The Arizona Republican says he 'cannot in good conscience' support the latest attempt by his GOP colleagues to ram through an Obamacare repeal that bypasses the budget scoring and committee process and makes no effort at bipartisan consensus.
The latest attempt to repeal Obamacare suffered a critical blow on Friday when Sen. John McCain (R-AZ) announced that he could not support the legislation.
“I cannot in good conscience vote for the Graham-Cassidy proposal,” McCain said Friday afternoon in a statement released by his office.
“I believe we could do better working together, Republicans and Democrats, and have not yet really tried. Nor could I support it without knowing how much it will cost, how it will affect insurance premiums, and how many people will be helped or hurt by it,” McCain said. “Without a full CBO score, which won’t be available by the end of the month, we won’t have reliable answers to any of those questions.”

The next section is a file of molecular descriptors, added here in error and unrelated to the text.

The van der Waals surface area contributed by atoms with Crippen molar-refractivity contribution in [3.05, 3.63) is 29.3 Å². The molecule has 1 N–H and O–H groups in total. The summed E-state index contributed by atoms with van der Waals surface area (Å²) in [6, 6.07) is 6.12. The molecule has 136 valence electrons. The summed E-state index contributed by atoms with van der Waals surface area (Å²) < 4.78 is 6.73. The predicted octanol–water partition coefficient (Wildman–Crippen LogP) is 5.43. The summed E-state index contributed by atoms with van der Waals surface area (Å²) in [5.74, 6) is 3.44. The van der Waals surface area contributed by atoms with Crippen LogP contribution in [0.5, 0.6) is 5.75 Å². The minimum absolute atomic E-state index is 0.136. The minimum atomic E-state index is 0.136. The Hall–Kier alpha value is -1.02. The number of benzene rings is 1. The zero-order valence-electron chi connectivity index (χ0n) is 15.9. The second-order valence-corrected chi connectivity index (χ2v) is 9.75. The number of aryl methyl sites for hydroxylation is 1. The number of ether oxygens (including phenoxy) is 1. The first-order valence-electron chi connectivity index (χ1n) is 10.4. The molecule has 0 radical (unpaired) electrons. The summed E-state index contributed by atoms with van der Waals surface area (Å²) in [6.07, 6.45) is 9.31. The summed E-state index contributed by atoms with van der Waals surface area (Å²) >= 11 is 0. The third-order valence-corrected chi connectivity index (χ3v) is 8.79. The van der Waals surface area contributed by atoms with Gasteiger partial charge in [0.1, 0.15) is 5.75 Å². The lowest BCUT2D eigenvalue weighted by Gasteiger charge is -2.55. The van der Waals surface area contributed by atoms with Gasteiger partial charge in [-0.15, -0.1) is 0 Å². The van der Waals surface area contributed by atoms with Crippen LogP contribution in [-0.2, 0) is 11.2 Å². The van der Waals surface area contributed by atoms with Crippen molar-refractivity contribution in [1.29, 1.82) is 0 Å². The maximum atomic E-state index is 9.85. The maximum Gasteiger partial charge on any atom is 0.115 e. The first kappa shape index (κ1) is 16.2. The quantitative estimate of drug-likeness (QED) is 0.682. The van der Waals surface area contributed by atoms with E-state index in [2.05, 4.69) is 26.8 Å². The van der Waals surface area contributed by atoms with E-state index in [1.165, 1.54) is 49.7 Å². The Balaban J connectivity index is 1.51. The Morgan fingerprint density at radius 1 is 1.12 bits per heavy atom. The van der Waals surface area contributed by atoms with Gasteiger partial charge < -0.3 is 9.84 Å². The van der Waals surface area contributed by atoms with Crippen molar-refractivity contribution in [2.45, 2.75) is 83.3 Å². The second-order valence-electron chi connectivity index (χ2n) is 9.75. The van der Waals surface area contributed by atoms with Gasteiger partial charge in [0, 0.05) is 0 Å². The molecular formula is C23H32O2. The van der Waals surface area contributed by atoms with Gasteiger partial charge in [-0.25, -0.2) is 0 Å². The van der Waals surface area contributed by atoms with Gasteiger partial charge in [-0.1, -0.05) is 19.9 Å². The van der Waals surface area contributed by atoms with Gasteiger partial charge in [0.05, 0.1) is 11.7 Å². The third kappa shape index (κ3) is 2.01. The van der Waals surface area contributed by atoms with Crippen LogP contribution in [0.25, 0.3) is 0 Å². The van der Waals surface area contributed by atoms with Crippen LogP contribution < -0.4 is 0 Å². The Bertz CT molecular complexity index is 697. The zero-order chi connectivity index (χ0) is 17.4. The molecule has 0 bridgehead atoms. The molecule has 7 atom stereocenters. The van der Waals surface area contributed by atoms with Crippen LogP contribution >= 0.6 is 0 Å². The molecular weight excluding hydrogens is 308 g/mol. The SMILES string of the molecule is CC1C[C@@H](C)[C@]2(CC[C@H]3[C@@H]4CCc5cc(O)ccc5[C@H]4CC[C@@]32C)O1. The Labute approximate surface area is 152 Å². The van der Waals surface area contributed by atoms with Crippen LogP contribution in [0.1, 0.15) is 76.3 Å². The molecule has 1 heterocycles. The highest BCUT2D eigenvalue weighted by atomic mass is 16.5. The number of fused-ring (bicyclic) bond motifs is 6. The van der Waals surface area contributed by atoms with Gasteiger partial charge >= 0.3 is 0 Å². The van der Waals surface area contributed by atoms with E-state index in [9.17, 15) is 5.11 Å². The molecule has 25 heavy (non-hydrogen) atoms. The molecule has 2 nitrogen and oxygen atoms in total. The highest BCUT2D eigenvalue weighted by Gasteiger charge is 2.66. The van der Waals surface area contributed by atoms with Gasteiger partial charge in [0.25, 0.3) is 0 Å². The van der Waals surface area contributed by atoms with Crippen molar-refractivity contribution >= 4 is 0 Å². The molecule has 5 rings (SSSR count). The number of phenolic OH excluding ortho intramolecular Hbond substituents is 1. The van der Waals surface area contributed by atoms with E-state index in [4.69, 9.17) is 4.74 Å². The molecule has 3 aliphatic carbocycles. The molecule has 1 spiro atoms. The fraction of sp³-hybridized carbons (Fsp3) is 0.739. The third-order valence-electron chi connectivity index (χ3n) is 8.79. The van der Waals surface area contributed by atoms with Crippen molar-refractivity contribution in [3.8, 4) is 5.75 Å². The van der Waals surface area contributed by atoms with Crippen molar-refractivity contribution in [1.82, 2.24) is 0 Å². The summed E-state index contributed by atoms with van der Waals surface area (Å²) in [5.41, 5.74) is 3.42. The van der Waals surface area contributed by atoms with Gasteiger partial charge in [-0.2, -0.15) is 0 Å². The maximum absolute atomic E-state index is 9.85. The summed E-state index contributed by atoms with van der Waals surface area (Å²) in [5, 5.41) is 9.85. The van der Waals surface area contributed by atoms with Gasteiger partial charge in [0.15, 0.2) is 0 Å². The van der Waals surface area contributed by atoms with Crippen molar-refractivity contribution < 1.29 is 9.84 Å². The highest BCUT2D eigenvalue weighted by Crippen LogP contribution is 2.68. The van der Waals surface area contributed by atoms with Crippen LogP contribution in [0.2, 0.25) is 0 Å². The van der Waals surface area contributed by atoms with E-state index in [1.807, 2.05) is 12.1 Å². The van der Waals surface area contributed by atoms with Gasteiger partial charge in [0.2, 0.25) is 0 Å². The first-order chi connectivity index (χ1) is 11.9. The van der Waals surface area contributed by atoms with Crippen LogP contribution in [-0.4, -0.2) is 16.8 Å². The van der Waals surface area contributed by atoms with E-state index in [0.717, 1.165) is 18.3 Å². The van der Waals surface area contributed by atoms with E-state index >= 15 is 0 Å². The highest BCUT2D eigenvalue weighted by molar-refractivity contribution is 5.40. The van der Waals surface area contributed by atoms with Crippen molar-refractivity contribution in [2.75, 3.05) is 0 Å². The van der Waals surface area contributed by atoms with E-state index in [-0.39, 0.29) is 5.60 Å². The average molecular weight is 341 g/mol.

- McCain’s vote is seen a crucial for the success of the bill, and it’s not clear if Senate Republicans have the votes to proceed without his support as a Sept. 30 deadline for the bill nears. Sens. Rand Paul (R-KY), Susan Collins (R-ME) and Lisa Murkowski (R-AK) have indicated that they will vote against the bill.
- It’s the second time in two months that McCain, who has brain cancer, has broken ranks with his Republican colleagues and rejected their efforts to repeal Obamacare. On July 28, McCain shocked colleagues when he voted against the so-called “skinny repeal.”
- Sen. Lindsey Graham (R-SC), who is good friends with McCain, issued a statement saying “I respectfully disagree” with McCain’s decision. “Obamacare is collapsing in Arizona, South Carolina, and across the nation - driving up premiums and reducing choices," Graham said. "I feel an obligation to fix this disaster and intend to push forward for state-centric health care versus Washington-knows-best healthcare.”
John Commins is a senior editor at HealthLeaders.